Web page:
Article: Vercillo, Kathryn. 5 Craft Therapy Books to Learn About Handmade Healing
Bibliography: Kathryn Vercillo is a professional writer who also has a Masters in Psychological Studies. Her expertise is writing at the intersection of crafts and mental health. Kathryn is the author of several books on this topic including Crochet Saved My Life.
I am creating the 6 inch squares that will be placed in each corner of the sashing and border of the quilt. This means that I am almost, almost ready to start making a sandwich of each quadrant in preparation of machine quilting.
Cutting sashing and border fabric
Stitching the cornerstones or bosses
Stitching the border to quadrants
Stitching part of the sashing to each quadrant
Pressing the backing and top
Making a sandwich
Machine quilting each quadrant
Joining each quadrant to make the finished top
More quilting in border and sashing
In the photo below I am still working on the triangle shapes and trying to decide if they need a border. Of course they did! There was more work and stitching ahead!
The photo shows the drafting process to make six inch square mosaic tiles that will be placed at the intersection of border and sashing.
I wasn’t planning on such a large quilt. I guess this is what happens when you design as you go! It has evolved to be what it needs to be.
The colours of this stitch meditation are rich and luscious! The hand dyed hot pink varying slightly making it just a little bit more interesting than a flat colour. Layers of black knots tying it in with the darker gray cotton. The piece of repurposed silk sari fabric has a shimmer of pink while also tying into the lighter grey. It is tied together with the hand dyed pink perle cotton. I don’t usually sit back and study the piece I’ve stitched to analyze why it works. Having the time and perspective makes you realize that following your instincts can lead you in the right direction.
I am fortunate that a friend gave me a bag of silk and upholstery fabrics that I have been using in some stitch meditations. They are so gorgeous and often times reversible — the colour varying slightly from front to back. These delicate fabrics are precious snippets
There are quite a few articles about the benefits of slowing down your thoughts with traditional meditation. For many people mentioning the word meditation brings about a negative reaction. I’ve heard: I can’t do it, it doesn’t work for me, I’ve tried it but I wasn’t successful and so many more. Meditation was and is a difficult concept for me to grasp. Quietly lying down or sitting comfortably and trying to empty your mind! How is that even possible! No way I can’t do it! Who can! I’ve had only a very few times I think I can say that meditating worked, maybe. That’s why having having something more specific to focus on — like a hand stitching project makes the idea of meditation a little easier to understand. I know that I’ve lost track of time, my discomfort, and those around me (child and husband) when I focused on my sewing. I am in my happy place — making. An article I discovered by Monika Auch a Naturopathic doctor and artist talks about “creating with your hands makes you happy”. She has an inventive project where you stitch your brain!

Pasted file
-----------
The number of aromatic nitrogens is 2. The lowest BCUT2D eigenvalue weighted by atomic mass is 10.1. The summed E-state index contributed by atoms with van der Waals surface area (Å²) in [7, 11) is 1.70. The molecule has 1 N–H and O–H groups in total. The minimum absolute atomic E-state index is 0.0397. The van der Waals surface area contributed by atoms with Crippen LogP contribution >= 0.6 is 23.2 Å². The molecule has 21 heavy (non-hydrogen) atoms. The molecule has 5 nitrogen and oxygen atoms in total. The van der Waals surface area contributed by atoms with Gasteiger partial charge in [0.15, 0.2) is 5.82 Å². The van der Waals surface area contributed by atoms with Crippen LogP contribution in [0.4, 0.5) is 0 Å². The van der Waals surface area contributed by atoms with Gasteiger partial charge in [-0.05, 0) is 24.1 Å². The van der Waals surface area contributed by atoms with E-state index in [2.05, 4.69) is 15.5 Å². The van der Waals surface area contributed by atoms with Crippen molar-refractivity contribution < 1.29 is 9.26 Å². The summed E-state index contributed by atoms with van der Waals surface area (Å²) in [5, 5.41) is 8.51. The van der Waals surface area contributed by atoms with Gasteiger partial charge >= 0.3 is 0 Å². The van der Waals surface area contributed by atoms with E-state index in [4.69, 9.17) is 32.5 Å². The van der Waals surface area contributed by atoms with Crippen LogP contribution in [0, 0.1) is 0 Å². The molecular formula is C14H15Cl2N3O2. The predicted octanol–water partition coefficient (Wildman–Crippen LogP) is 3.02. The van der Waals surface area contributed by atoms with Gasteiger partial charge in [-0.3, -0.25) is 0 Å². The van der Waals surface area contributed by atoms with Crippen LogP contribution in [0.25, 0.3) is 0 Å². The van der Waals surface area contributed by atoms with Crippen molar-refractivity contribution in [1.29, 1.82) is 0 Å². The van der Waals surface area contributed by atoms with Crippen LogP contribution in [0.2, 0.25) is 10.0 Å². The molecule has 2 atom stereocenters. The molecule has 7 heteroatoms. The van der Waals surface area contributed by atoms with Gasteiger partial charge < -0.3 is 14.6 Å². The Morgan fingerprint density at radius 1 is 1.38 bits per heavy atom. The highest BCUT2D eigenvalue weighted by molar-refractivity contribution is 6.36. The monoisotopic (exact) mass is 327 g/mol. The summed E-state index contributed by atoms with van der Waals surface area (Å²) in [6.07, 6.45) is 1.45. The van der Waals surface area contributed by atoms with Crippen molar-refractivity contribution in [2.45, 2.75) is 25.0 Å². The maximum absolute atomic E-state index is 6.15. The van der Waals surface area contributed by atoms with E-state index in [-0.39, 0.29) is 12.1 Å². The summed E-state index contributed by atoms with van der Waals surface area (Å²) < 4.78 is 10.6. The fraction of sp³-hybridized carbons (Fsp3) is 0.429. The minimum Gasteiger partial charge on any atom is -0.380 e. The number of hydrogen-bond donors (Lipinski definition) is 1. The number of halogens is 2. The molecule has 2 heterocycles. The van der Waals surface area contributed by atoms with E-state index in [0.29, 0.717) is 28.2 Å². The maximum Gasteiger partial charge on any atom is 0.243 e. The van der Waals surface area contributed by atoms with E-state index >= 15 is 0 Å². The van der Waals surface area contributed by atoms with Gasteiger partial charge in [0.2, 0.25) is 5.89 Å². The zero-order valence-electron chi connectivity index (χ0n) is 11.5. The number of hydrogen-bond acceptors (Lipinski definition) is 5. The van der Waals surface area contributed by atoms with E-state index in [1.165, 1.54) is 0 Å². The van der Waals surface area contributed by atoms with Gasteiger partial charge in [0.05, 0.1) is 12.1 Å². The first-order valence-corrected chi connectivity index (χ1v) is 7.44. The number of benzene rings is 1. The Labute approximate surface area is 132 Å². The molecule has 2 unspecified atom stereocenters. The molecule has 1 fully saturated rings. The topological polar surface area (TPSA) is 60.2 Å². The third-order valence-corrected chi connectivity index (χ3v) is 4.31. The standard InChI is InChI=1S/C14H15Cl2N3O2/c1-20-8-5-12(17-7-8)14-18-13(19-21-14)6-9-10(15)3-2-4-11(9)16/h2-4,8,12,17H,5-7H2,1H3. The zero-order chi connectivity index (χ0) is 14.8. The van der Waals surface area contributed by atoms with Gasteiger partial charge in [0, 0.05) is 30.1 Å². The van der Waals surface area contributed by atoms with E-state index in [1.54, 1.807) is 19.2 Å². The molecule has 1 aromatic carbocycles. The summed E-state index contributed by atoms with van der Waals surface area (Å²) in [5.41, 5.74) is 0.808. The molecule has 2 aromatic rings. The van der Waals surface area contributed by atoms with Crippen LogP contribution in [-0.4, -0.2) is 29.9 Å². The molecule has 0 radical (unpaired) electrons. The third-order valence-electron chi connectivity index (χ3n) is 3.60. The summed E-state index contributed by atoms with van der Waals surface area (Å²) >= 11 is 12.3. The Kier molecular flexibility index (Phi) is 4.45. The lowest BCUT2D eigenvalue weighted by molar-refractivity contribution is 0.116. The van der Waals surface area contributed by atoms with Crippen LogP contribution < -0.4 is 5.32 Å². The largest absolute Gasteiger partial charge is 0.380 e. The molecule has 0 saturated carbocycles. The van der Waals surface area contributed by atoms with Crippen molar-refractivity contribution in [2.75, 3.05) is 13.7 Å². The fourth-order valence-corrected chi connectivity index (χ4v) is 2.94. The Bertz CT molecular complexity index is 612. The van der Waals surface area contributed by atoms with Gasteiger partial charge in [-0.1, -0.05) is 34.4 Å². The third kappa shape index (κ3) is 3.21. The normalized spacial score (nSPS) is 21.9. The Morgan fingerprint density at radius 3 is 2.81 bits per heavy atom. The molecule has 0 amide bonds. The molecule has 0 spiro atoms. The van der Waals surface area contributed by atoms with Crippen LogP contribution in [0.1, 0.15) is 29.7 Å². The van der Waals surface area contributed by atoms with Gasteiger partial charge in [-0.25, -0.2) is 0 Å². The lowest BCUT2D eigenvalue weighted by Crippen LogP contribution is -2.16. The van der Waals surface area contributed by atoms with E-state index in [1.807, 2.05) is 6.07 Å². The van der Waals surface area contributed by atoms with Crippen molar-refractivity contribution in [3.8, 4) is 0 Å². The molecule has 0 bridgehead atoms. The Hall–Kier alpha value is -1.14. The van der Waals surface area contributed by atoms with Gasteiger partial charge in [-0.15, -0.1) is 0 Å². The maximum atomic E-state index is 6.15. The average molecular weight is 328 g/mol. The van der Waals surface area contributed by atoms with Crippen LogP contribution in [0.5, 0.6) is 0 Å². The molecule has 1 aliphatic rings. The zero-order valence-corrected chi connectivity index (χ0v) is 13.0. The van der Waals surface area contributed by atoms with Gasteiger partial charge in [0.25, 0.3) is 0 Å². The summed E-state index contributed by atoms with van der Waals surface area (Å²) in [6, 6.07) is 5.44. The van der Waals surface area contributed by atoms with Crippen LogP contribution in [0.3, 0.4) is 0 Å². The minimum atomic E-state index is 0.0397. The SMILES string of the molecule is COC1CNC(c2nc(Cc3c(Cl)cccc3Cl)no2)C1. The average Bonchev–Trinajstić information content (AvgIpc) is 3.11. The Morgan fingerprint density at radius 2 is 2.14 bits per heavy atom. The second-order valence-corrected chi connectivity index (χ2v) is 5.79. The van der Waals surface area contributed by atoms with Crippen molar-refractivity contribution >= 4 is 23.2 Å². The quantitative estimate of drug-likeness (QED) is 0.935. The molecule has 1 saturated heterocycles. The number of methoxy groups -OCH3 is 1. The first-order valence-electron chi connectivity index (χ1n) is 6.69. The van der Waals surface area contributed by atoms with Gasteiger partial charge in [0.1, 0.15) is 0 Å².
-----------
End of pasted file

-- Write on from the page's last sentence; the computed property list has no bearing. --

Stitch your Brain an international embroidery project: “Creating with your hands makes you happy. Embroidery, knitting, weaving, crochet and other craft activities release feelings of well-being in our brains.” Is this what a successful meditation session feels like? You can map what your brain looks like to you. Join the project and embroider your brain on a printed canvas using: yarn, threads, beads, with any types of stitching, anything! Finished pieces are on tour throughout Europe and some are on display on the website. Meditate on your brain – such an interesting project!
Video: Monika Auch 25 April 2017 lecture on – Art Knowledge: our senses in art and scientific experiment (in Dutch)
Website: Stitch Your Brain – is a project and study by Monika Auch, visual artist and medical doctor (n.p.) about the intelligence of our hands and the effect of creative making on health and well-being.
I’ve been preparing the squares for the 100 Day Stitch Meditation Project before the actual stitching. I’ve found that this works for me as I can pick up and work on different squares as I feel inspired. I may not complete one before starting another and then finishing the first!
I use far fewer layers in my meditations than others
My squares are simpler
I create in similar colour combinations as you can see below
Preparing for stitch meditations – one square at a time!
Working with little bits of textiles that would normally be discarded is immensely satisfying. A strip of linen/rayon torn off the edge, embroidered with French knots anchoring it to the blue and white fabrics. Random seed stitches in a cotton thread finer than the hand dyed perle cotton. Textures and colours, gauze, velvet, lightness and luxurious depth!
A beautiful indigo dyed silk velvet strip was cut off to straighten the edge of a shawl. So silky and intense in colour, I incorporated it into this stitch meditation.
Article: Susan Ball Faeder: 100 days of amulets. Okan Arts Blog, August 22, 2019
Website: Quilter’s Express to Japan: Textiles & Fibre Art. Website by Susan Ball Faeder
The sunnier and warmer days have brought on a lull to all the busy activity of the spring. Slowing down and taking the time to do nothing has been important. A few pieces have been stitched but not all photographed. It seems to require a lot of effort that can be better enjoyed with family and friends.
Website: The Seasoned Homemaker blog and shop by Leslie Rutland
Pinterest: Inspiration board with ideas from the web by Doris Lovadina-Lee
Blog post: Slow Stitching, No Bitching! by Anne Marie The Beadful Life